11. Arkansas Razorbacks

Original NCAA Tournament Seed: 30

Yes, Arkansas finished 10th in the SEC. Before you blame injuries to Nick Smith and Trevon Brazile for that anomaly, remember that Florida finished 8th in the league even though it lost SEC Defensive Player of the Year Colin Castleton, Tennessee lost All-SEC guard Zakai Ziegler and finished 5th, and Vanderbilt rolled to the SEC Tournament semifinals without All-SEC big Liam Robbins.

Teams have injuries and don’t ultimately tank league play the way the Hogs did.

That said, Eric Musselman is an NCAA Tournament savant — with a switching, tough defense and a hot hand, space and pace isolation-heavy offense that is built for March. Arkansas has been here before, too, as this is their 3rd consecutive Sweet 16 trip under Musselman.

An Arkansas team playing its best basketball of the season now gets a UConn team that played its best basketball in November and December. Don’t be stunned if Arkansas lands in a 3rd straight Elite 8.

10. Kansas State Wildcats

Original NCAA Tournament Seed: 11

Jerome Tang’s team, picked to finish last in the Big 12, is now among the last Big 12 teams standing (Texas). The Sweet 16 run has been part great coaching and relentless belief (Tang didn’t even fill this roster until August — the ultimate “trust the process” move) and part the tandem of Markquis Nowell, the 5-8 Jersey/NYC tough guard who powered the Wildcats past Kentucky, and All-American wing Keyontae Johnson, whose recovery from a near-fatal collapse on the floor while a player at Florida in 2020 is one of the most heartwarming stories in the NCAA Tournament. Johnson is a 3-and-D mismatch nightmare who can score from anywhere and create his own look, as Kentucky learned in crunch time on Sunday.

K-State doesn’t rebound well — they lost the boards battle by 20 to Kentucky on Sunday, yet still won — which had not happened in an NCAA Tournament game since 2019-2020. But they are tough, don’t turn the ball over and are battle-tested, having played one of the nation’s most difficult schedules. Good luck eliminating them, especially if Nowell is intent on doing his best Kemba Walker.

9. Creighton Bluejays

Original NCAA Tournament Seed: 22

Creighton, a preseason top-10 team, is finally playing like one. Greg McDermott’s team overcame a magnificent performance from Terquavion Smith (32 points!) to squeak past NC State, then looked like a Final Four caliber team in beating Baylor, which they nearly led wire-to-wire, 85-76 on Sunday night. Ryan Kalkbrenner is an All-American and Ryan Nembhard has played like one thus far in the NCAA Tournament.

Creighton draws Princeton next, and while Creighton plays fast (112th in tempo), they won’t be as bothered as Arizona and Missouri were by Princeton’s methodical insistence on slowing the game down. If Creighton continues to score as efficiently as they did in the first 2 rounds, there is zero reason the Bluejays can’t reach the program’s first Final Four.

8. UCLA Bruins

Original NCAA Tournament Seed: 5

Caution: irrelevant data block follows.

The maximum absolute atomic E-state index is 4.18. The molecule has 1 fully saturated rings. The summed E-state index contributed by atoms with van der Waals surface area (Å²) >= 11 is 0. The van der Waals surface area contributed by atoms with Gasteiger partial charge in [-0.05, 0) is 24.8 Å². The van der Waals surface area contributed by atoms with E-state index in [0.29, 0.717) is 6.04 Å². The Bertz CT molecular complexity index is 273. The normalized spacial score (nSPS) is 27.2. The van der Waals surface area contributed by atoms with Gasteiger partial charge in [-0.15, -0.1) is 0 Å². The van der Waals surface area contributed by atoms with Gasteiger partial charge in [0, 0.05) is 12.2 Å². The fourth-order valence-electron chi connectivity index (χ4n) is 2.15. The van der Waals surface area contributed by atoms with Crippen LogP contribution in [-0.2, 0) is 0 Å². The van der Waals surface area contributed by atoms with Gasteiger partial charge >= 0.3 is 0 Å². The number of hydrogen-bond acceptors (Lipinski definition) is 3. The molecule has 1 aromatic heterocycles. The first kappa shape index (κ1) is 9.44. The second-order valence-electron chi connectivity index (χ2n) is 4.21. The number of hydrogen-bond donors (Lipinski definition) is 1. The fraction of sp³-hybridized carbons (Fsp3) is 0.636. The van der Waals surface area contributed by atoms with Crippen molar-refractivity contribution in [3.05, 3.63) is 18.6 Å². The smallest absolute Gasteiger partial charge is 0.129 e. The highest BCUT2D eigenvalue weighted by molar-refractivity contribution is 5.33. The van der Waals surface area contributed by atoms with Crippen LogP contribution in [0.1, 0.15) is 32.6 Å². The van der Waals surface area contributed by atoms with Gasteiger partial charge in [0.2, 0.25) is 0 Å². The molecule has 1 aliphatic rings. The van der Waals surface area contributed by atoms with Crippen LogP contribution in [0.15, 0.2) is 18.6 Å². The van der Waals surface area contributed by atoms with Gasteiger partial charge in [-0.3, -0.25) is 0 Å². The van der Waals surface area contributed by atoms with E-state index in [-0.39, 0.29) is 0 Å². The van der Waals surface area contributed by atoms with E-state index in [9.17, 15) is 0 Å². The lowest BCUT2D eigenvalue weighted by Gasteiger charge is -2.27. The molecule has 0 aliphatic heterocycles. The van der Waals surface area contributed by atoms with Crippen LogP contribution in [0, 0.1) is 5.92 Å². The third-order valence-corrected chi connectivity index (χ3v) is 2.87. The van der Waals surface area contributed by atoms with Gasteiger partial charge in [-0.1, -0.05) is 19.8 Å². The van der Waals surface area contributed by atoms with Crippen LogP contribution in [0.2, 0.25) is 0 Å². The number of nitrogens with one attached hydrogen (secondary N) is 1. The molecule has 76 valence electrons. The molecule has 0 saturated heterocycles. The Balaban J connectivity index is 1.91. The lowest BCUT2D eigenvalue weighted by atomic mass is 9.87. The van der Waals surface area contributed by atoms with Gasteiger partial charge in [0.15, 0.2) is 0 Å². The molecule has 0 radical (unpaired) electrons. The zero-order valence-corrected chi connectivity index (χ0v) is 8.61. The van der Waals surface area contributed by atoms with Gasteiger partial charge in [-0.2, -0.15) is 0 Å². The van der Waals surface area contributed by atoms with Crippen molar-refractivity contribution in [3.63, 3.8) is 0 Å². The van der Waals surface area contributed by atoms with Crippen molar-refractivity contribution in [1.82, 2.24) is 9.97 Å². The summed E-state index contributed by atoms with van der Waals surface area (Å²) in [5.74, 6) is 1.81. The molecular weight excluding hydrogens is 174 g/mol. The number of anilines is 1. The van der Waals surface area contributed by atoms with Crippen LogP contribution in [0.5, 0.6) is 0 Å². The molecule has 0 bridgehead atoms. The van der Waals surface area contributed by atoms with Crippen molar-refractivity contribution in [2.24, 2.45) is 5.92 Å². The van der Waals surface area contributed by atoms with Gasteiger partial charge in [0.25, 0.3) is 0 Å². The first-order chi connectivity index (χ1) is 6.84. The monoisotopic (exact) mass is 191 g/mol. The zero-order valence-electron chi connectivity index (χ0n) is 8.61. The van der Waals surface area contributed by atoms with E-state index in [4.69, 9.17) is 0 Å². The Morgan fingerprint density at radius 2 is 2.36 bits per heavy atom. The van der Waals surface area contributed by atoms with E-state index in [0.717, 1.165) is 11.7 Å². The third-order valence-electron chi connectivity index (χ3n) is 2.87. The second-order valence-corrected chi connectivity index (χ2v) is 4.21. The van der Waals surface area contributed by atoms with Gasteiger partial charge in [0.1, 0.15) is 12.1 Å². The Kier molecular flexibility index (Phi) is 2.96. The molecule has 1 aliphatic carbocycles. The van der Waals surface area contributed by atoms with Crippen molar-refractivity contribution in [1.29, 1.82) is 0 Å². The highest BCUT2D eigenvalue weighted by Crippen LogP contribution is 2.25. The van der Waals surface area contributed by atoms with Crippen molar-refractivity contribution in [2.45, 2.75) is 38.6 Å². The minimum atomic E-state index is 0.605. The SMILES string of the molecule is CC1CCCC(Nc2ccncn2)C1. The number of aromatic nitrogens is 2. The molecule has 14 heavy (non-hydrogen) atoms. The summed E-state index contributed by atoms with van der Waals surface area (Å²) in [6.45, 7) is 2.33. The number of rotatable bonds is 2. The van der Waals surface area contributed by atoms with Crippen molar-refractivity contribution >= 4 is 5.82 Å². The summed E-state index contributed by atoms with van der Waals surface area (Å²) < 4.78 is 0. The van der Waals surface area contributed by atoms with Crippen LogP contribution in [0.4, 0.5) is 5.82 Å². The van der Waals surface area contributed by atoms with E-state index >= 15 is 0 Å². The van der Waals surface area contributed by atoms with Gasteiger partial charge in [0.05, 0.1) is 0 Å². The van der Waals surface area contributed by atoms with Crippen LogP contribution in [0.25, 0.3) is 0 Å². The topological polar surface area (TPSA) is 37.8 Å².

Other writers have more faith in the Bruins than I do, but I just don’t know how long the Bruins can keep defying the odds with all their injuries.

Mick Cronin’s team is the consummate hero that just can’t die. No matter how bludgeoned and battered the Bruins become, they just keep finding ways to win. At some point, the season-ending injuries to Jaylen Clark, whom Cronin calls the “best defender in the country” and Adem Bona, a shot-blocking nightmare (17th nationally in block rate), has to matter, right? Add David Singleton to the walking wounded, as he rolled an ankle late in the Bruins’ second round win over Northwestern. Cronin’s boys keep winning anyway, thanks to the splendid shot-making ability of Jaime Jaquez and the steady PG play of Tyger Campbell, who posted 17 assists in the first 2 rounds with just 2 turnovers. Will they be able to score with Gonzaga? That’s the tougher question.

7. Tennessee Volunteers

Original NCAA Tournament Seed : 14

The reasons to doubt the Volunteers entering March Madness were legion. They were without their best player, point guard Zakai Zeigler, and had largely struggled since he was lost for the year to injury. They aren’t as talented as other Rick Barnes teams that had failed in March, from the glorious, gritty, and fun Admiral Schofield and Grant Williams team that lost that epic Sweet 16 game to Purdue to last year’s group, which somehow wasted the talents of Kennedy Chandler, Zeigler, Santiago Vescovi and John Fulkerson by losing in the 2nd round to a decidedly average Michigan team. And of course there’s the 68-year-old Barnes himself, whose March failures have been the stuff of lore since he managed to lose in Round 2 with Kevin Durant.

Miss me with all of that. Doubt these Vols at your own risk.

They defend better than anyone in America, even in the absence of Zeigler. They play hardscrabble, physical, basketball and pound you on the glass (7th nationally in offensive rebounding), which makes up for the fact the team has but 1 good shooter (Vescovi). And like Barnes, who coaches like a man disrespected no matter how much he wins, they are a veteran squad with a chip on their shoulder.